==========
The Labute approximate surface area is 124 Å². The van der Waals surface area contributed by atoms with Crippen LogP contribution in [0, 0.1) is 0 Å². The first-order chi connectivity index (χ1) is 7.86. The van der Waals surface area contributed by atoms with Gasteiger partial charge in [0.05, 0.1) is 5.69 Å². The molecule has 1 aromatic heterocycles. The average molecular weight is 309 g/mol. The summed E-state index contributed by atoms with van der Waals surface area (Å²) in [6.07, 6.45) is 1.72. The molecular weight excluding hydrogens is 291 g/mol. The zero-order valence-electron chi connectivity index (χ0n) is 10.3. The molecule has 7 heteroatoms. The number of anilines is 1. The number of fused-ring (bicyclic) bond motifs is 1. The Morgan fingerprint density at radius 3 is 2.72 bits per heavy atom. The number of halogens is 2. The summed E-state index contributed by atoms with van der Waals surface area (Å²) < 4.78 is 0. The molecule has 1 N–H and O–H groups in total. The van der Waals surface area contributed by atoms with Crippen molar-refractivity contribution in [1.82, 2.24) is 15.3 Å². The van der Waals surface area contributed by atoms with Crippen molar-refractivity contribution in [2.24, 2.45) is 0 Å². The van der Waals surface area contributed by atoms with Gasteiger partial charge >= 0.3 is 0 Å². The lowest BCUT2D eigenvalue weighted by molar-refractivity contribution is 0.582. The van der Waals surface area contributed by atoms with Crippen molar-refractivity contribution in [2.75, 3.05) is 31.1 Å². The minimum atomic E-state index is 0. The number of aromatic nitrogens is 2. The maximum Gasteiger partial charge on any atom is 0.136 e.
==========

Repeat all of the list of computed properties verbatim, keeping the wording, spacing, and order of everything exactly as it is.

The Labute approximate surface area is 124 Å². The van der Waals surface area contributed by atoms with Crippen LogP contribution in [0, 0.1) is 0 Å². The first-order chi connectivity index (χ1) is 7.86. The van der Waals surface area contributed by atoms with Gasteiger partial charge in [0.05, 0.1) is 5.69 Å². The molecule has 1 aromatic heterocycles. The average molecular weight is 309 g/mol. The summed E-state index contributed by atoms with van der Waals surface area (Å²) in [6.07, 6.45) is 1.72. The molecular weight excluding hydrogens is 291 g/mol. The zero-order valence-electron chi connectivity index (χ0n) is 10.3. The molecule has 7 heteroatoms. The number of anilines is 1. The number of fused-ring (bicyclic) bond motifs is 1. The Morgan fingerprint density at radius 3 is 2.72 bits per heavy atom. The number of halogens is 2. The summed E-state index contributed by atoms with van der Waals surface area (Å²) < 4.78 is 0. The molecule has 1 N–H and O–H groups in total. The van der Waals surface area contributed by atoms with Crippen molar-refractivity contribution in [1.82, 2.24) is 15.3 Å². The van der Waals surface area contributed by atoms with Crippen molar-refractivity contribution in [2.24, 2.45) is 0 Å². The van der Waals surface area contributed by atoms with Gasteiger partial charge >= 0.3 is 0 Å². The lowest BCUT2D eigenvalue weighted by molar-refractivity contribution is 0.582. The van der Waals surface area contributed by atoms with Crippen molar-refractivity contribution in [2.75, 3.05) is 31.1 Å². The minimum atomic E-state index is 0. The number of aromatic nitrogens is 2. The maximum Gasteiger partial charge on any atom is 0.136 e.